Sunday, February 10, 2013

We are the 99 percent. We are the elite.

That's right. Economically speaking, YOU are the king of the jungle.

We may be the 99%, but here in North America we've already won the lottery.
The rich, obviously, have more money than the poor. That's what makes them rich.
The Occupy movement has made their point about being the 99% and drawing attention to the income inequality between the elite and everybody else. For the math on this, we could talk about the power law distribution and the Pareto principle, but that doesn't make for exciting reading.
Even with all the income inequality around here we are all among the global elite. It all depends on who you compare yourselves to.
As North Americans we live way beyond what would be considered typical in the rest of the world. $34 thousand/year after taxes (per person) puts you in the top 1% globally, according to a recent CNN Money article. (US dollars, but we're close enough for the point to still be relevant here.)
We're elite, but we feel like we're average: We don't compare ourselves to the past, or to people in the third world.
We compare ourselves to the people we see most often: our neighbours. These are usually people living near us, and with typical housing developments tailored to keep the values of houses pretty close within neighbourhoods no matter where you are, you'll feel average.
If everybody you know owns a million dollar mansion, yours won't feel particularly special. Same goes for a townhouse or a tarp. You'll feel average, because you're comparing yourself with your peers.
You're in the top 50% if you live on more than the world's median income of $1225/year. In Alberta, you can put yourself in the top half worldwide by working 3.5 weeks per year for minimum wage. Of course you probably work more than that and are better off financially than at least half the people in the world.
The points raised in the Occupy movement are still relevant. The relative poverty of the many could cause problems down the road, but that's not a solvable problem until we return to living on current solar income. But that's another story.
For now, enjoy the privileges that come along with being part of the global elite.
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Saturday, February 2, 2013

What makes you awesome?

That's not rhetorical or sarcastic. Think of an answer.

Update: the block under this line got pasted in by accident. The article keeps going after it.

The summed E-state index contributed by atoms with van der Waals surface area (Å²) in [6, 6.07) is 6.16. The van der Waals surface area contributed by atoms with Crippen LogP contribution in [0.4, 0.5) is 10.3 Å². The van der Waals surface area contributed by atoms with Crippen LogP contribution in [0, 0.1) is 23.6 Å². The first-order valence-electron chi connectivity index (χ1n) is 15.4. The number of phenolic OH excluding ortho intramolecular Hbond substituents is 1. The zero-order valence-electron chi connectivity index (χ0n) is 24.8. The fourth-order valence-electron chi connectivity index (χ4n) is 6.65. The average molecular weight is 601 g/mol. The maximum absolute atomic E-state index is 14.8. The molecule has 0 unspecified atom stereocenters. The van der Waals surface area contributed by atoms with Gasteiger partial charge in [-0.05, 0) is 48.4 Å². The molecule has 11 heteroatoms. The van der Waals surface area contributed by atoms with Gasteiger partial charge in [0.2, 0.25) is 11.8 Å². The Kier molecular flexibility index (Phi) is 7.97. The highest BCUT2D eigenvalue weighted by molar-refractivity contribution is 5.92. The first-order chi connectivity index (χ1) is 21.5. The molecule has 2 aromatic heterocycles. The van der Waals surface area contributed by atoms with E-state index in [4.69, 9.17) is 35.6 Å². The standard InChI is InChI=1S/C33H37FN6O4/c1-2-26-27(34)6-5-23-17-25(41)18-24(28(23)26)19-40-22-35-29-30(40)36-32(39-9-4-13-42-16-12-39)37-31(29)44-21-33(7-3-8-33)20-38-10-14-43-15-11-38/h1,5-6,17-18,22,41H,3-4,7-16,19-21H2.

If you're having trouble with that question, try this: What's your superpower?
Got one? Good, because knowing what makes you awesome can help you reverse engineer your values and help you make a difference. Because when you're using your superpower you will feel better about yourself, your role in the world, and the difference you can make in it.
But it's weird? Of course it's weird. Your superpower is by definition something that other people don't do. Doing things that set you apart is risky. You can't hide in the crowd anymore. You can't just sit back and be normal. Well, you could, but don't expect that to satisfy you.
It's that thing that sets you apart that determines where you can make most of an impact. If it makes you awesome, it's already aligned with your values, and you already know what a difference it will make.
It is, of course, easier to sit by the TV and bask in mass media. You don't have to confront any fears there. It's comfortable. You don't have to risk anything.
Easy doesn't let you contribute in the way you need to. Buckminster Fuller and Marshall McLuhan were both right in that there are no passengers on spaceship earth, we're all crew. Maintaining the world for the future is going to take all hands on deck.
The job doesn't come with a manual, except the intuition that's already inside you. Being boring and conformist won't move the needle on anything. Other people are already doing that. Instead, find ways to do what makes you awesome, and share that with the world. Shine.
It won't be comfortable, but doing things that make you grow are never comfortable, at least at first.
Get out there. Share what makes you awesome with the community. It's not just a privilege, it's a responsibility too. Expressing your awesomeness gives permission to others to express their awesomeness too.
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